Rights & Money

Almost Half of Us Have Less Than $200 at Month’s End

Three in 10 Canadians say they can’t keep up with monthly costs, with many more debt-ridden

Photo: iStock/tommaso79.


After paying the bills and debt obligations such as monthly minimums, 48% of Canadians say they have less than $200 left at the end of each month. Three in 10 say they have nothing left and can’t afford to cover their monthly expenses. These figures were revealed recently by a survey conducted by the accounting firm MNP of 2,000 Canadians.

On average, Canadians end the month with $557 saved from their monthly income, a $142 drop since June, and the lowest amount seen since the firm first started conducting the survey in 2016. The number of Canadians who can’t cover their monthly expenses also jumped from the previous quarter, from 25% to 29%; 41% also said they didn’t have a week’s worth of expenses saved.

“We’re seeing less and less wiggle room in household budgets,” Grant Bazian, the president of MNP LTD, said in a statement. “Many Canadians don’t have enough to cover all their expenses, let alone put anything away for rainy day savings. It’s often unexpected expenses that force people to take on more debt they can’t afford and that begins a cycle of increasing servicing costs, and eventual default.”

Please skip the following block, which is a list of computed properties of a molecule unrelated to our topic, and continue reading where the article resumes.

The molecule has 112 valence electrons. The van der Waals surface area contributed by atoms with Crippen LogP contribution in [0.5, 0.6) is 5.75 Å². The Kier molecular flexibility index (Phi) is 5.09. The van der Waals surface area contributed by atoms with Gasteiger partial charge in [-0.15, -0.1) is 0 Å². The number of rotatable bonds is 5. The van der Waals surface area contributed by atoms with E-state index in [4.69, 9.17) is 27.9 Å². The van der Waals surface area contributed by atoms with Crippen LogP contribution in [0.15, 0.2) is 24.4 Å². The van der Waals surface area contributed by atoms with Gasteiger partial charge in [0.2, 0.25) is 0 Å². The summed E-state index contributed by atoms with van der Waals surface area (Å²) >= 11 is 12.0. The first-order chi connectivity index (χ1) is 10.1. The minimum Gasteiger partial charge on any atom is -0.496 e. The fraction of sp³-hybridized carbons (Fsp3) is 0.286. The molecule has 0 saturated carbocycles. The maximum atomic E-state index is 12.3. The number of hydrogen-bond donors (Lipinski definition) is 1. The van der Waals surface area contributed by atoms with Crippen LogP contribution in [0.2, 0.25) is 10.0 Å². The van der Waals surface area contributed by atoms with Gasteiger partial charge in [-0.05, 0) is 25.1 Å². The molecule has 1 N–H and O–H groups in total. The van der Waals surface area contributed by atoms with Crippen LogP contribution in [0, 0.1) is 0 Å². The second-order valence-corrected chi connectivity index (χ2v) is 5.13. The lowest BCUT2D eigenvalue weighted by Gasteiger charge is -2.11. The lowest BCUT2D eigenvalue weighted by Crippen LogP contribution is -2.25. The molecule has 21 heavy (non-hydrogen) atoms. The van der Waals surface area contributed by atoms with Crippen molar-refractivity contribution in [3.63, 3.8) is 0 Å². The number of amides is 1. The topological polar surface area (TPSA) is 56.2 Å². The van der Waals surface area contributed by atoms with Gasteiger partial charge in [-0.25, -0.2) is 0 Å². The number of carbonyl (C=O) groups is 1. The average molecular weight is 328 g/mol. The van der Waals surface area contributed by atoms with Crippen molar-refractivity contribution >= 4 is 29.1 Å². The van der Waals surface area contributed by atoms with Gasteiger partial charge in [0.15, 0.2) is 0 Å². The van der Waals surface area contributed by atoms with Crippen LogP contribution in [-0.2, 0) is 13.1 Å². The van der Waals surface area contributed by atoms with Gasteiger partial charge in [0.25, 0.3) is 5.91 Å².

The firm also found that many who face difficulty are often actually often high-earners, at times struggling to keep up with the ever-increasing cost of living, or overspending. That’s not surprising given that a recent TD Bank survey of more than 10,000 Canadians that found a weak correlation between having a high income and being “financially healthy.”

The TD Bank study defined financial health by considering how much savings people had, savings set aside for retirement, borrowing habits, and the percentage of income that went to fixed monthly expenses such as mortgage, car, or utilities payments. The survery found that, among Canadians earning more than $150,000 a year, 18% had below-average financial health. Of all the Canadians surveyed, only 27% were considered financially healthy, while 15% fell into the financially vulnerable category.